Pour sauce over ribs. 

Cover with foil and bake for 2 hours. 

Raise oven temperature to 375F/190C.

Uncover the ribs and bake for 30 minutes. 

Take them out of the oven and enjoy! 

These ribs are literally and ridiculously finger licking good!

Thursday, September 19, 2019

Fig, Prosciutto and Goat Cheese Tartine

An abundance of figs leaves me reeling. The table is laden with ripe Brown Turkeys spitting at their seams. It is a daily game I play with the squirrel to see who gets the ripe fig. I believe I am the early bird in most cases. This year my trees have been overly bountiful with dozens of fruit, so I regrettably share this bounty with squirrels and starlings.

The tartine accompanies the soup. Grilled sourdough is smeared with softened goat cheese. Quartered figs nestle on the cheese. Thinly sliced prosciutto is randomly scattered over the figs. Season with sea salt and black pepper. And onto the plate they go.

Serves 1 

1 large slice of Sourdough Bread
Goat Cheese at room temperature
4-5 Figs
1 Prosciutto slice
Sea Salt
Ground Black Pepper

Toast the sourdough slice. 

Slice the toast into fingers.

Smear the fingers with goat cheese.

Cut figs into halves or quarters.

Arrange figs on cheese.

Slice prosciutto thinly and scatter over the figs. 

Season with salt and pepper. 

Take small bites of big flavor!

How many ways can you savor figs? Only time will tell.

Saturday, September 14, 2019

Strawberry Buckwheat Bars

I make this to appease my sweet tooth and oh boy, that's just what it does. Sometimes you come across a recipe that leaps out and grabs you as you peruse through cookbooks, or in my case the Ipad. I've saved this Epicurious gem as I wait for strawberry season. It is here, shelves burgeoning with bright red berries. Nothing to stop me now.

All purpose flour and buckwheat flour, brown and white sugars, baking powder and salt are whisked. Butter is cut in till the mix looks grainy. An egg binds them all together. The mix looks like a crumb topping at this point, clumping together if squeezed with your fingers.

The filling comprises of chopped fresh strawberries, preserves, cornstarch and lemon juice, heated for a few minutes till you have a jam-like consistency.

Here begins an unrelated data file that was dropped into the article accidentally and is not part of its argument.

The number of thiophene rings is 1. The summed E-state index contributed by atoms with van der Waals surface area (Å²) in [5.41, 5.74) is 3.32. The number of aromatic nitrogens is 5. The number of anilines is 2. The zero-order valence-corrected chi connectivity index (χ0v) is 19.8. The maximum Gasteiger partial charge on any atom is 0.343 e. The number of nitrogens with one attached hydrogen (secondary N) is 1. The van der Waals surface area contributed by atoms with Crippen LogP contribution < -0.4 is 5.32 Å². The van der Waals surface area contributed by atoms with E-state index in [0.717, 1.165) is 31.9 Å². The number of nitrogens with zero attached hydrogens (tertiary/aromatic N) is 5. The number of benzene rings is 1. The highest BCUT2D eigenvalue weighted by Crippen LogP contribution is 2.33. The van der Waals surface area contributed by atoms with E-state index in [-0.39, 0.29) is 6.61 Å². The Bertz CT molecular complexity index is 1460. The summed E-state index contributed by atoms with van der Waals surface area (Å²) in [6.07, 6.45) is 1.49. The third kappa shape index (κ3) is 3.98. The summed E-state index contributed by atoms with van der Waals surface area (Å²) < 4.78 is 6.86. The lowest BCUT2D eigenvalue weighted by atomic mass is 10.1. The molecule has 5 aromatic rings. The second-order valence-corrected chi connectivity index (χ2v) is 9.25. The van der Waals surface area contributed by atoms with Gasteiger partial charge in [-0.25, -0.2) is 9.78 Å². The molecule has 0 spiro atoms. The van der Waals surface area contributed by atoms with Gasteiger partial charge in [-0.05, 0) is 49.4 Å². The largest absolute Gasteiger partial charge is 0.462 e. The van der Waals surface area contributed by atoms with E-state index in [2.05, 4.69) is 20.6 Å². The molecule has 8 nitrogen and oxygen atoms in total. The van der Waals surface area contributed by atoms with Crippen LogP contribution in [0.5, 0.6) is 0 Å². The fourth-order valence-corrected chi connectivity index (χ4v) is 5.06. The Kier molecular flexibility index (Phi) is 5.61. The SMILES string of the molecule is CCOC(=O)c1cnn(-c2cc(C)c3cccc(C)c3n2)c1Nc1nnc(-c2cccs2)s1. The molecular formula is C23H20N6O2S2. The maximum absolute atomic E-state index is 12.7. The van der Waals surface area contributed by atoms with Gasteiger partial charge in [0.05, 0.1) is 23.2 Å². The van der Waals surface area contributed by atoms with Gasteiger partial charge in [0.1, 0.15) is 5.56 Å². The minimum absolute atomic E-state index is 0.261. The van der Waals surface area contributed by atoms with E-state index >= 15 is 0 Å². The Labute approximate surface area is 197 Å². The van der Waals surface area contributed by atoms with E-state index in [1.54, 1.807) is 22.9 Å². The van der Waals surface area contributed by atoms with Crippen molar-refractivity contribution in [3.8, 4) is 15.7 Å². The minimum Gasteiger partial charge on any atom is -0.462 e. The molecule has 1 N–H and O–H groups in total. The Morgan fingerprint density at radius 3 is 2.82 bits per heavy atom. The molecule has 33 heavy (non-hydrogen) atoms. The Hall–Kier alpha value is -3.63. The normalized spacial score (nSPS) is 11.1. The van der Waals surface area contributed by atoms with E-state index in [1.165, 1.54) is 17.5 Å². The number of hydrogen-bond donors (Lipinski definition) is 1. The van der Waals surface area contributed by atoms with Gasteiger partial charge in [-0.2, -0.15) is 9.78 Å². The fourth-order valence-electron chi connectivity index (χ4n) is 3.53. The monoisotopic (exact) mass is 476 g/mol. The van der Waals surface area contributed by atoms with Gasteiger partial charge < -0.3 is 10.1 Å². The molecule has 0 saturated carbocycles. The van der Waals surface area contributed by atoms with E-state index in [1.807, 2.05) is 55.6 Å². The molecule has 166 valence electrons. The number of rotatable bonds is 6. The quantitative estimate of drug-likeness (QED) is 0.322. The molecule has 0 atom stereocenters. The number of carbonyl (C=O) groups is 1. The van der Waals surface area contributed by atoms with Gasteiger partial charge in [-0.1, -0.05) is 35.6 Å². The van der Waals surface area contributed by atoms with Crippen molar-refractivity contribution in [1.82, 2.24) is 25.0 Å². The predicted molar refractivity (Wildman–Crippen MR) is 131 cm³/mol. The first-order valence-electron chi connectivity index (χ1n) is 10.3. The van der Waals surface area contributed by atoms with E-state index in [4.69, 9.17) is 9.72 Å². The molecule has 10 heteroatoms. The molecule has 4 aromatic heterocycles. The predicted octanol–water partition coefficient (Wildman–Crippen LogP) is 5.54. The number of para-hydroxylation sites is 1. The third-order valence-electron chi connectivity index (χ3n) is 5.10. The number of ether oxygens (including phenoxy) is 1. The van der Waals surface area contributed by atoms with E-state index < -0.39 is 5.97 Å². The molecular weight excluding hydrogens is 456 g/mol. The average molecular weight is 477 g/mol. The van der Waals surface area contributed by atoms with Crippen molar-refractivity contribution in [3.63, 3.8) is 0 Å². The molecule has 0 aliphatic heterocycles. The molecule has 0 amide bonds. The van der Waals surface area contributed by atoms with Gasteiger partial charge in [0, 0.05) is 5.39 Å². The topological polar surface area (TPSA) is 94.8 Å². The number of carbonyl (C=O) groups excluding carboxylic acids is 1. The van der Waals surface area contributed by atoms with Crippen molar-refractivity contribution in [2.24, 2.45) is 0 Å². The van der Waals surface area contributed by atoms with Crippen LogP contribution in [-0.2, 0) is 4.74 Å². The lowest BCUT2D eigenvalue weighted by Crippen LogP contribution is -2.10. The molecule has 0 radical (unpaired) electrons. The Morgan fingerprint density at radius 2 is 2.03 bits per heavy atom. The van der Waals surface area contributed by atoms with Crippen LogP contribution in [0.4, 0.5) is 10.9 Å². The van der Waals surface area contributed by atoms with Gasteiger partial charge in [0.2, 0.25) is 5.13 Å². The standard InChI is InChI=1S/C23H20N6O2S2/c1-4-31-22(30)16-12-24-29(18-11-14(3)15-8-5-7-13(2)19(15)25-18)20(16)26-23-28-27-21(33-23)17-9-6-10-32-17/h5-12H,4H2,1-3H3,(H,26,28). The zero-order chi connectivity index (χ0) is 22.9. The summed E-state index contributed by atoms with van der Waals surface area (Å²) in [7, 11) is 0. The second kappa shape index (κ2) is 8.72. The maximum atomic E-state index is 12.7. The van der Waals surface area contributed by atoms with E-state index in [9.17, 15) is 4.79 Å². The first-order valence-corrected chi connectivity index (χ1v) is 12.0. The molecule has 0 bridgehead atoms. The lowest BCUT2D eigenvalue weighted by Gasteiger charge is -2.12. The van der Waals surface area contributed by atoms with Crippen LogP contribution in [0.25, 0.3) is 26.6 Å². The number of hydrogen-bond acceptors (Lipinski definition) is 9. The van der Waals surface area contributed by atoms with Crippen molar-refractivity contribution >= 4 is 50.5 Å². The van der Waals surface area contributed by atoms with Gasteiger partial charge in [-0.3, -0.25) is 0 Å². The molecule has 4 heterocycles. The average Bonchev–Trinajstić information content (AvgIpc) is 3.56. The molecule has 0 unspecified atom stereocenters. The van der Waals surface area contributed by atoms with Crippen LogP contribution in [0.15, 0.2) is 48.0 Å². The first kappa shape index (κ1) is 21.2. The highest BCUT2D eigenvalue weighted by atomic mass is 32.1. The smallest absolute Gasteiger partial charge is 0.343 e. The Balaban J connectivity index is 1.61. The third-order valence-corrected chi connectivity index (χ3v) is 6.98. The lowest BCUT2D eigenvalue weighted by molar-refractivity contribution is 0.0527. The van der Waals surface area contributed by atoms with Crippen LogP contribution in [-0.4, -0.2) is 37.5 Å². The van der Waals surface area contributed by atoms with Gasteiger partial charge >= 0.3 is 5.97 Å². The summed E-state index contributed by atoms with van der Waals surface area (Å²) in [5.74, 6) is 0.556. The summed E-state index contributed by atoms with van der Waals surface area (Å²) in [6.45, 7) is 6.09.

Half the crumb dough is pressed into a baking pan. The strawberry sauce is poured over it evenly. The remaining dough is crumbled over the preserves. Baked and cooled, I cut small squares and indulge. They are divine!

By Susan Spungen on Epicurious
Makes 20-24

2 1/4 cup all purpose Flour

3/4 cup Buckwheat Flour
1/2 cup Sugar
1/2 cup light Brown Sugar
1/2 teaspoon Kosher Salt
1 teaspoon Baking Powder
1 cup or 2 sticks cold Butter
1 Egg


3 cups hulled and quartered Strawberries
12 oz Strawberry Preserves
1 tablespoon Cornstarch
2 teaspoons Lemon Juice

Place flours, sugars, salt and baking powder in the bowl of a food processor. Pulse a few times to mix.

Cut butter into small pieces and add to flour. Pulse 10-15 times till mix is grainy and  resembles a crumb topping.

Break and egg in a bowl and whisk it. Add whisked egg to flour and pulse till egg is mixed in. Look for a grainy, crumbly texture.

Scrape flour mix into a bowl and refrigerate while you make the filling. 

Place strawberries, preserves, cornstarch and lemon juice in a small saucepan. 

Stir over medium heat for 2-3 minutes till cornstarch is dissolves and the mix looks glossy.

Heat oven to 375F.

Line a 13x9 baking dish with parchment paper leaving an inch overhang on the long sides. Place a few dabs of butter in the bottom of the dish so the parchment stays firm.

Press half the flour mix into the pan. Use a flat spatula to press the mix to an even thickness. 

Pour the strawberry sauce evenly over the dough. 

Sprinkle the remaining flour mix over the strawberries so fruit is adequately covered. 

Bake for 40-45 minutes till top is golden and fruit is bubbling.

Cool completely on a wire rack.

Lift the parchment paper onto a cutting board or flat surface. 

Use a sharp knife to cut the dough into squares. 

Enjoy the fruits of your labor!

These bars are uniquely different. Savory and sweet, they satisfy a raft of senses. Thank you Susan Spungen for this terrific recipe!

Thursday, September 12, 2019

Chicken Shashlik Kebabs

A trip to Russia gives me an appetite for their kebabs. I resource a not-so-traditional chef who cooks with a Russian slant, Bonnie Morales. Her recipes are a little to the left of the Russian kitchen, if that could be a thing! She tweaks her grandmother's heritage into novel items. For me shashlik conjures food memories of the Nineteen Seventies. A move to New Delhi compels us stay at the Ashoka Hotel. Dinner at the tandoor restaurant with my Dad, where the succulent chicken shashlik comes to the table with a lime green sauce. The memory of those dinners and that tasty skewer still resounds. I have attempted several recreations. This one comes closest.

Marinate chicken thighs in yogurt, a slew of herbs and garlic. The longer you marinate the better the chicken will taste. Overnight is best. Heat your choice of grill. Mine is an easy-peasy gas grill. I have this skewer set  that lets the kebabs sit on the grill without touching the grates. It is genius!  Thighs cook fast. Before we know it the skewers are plated and we dig in.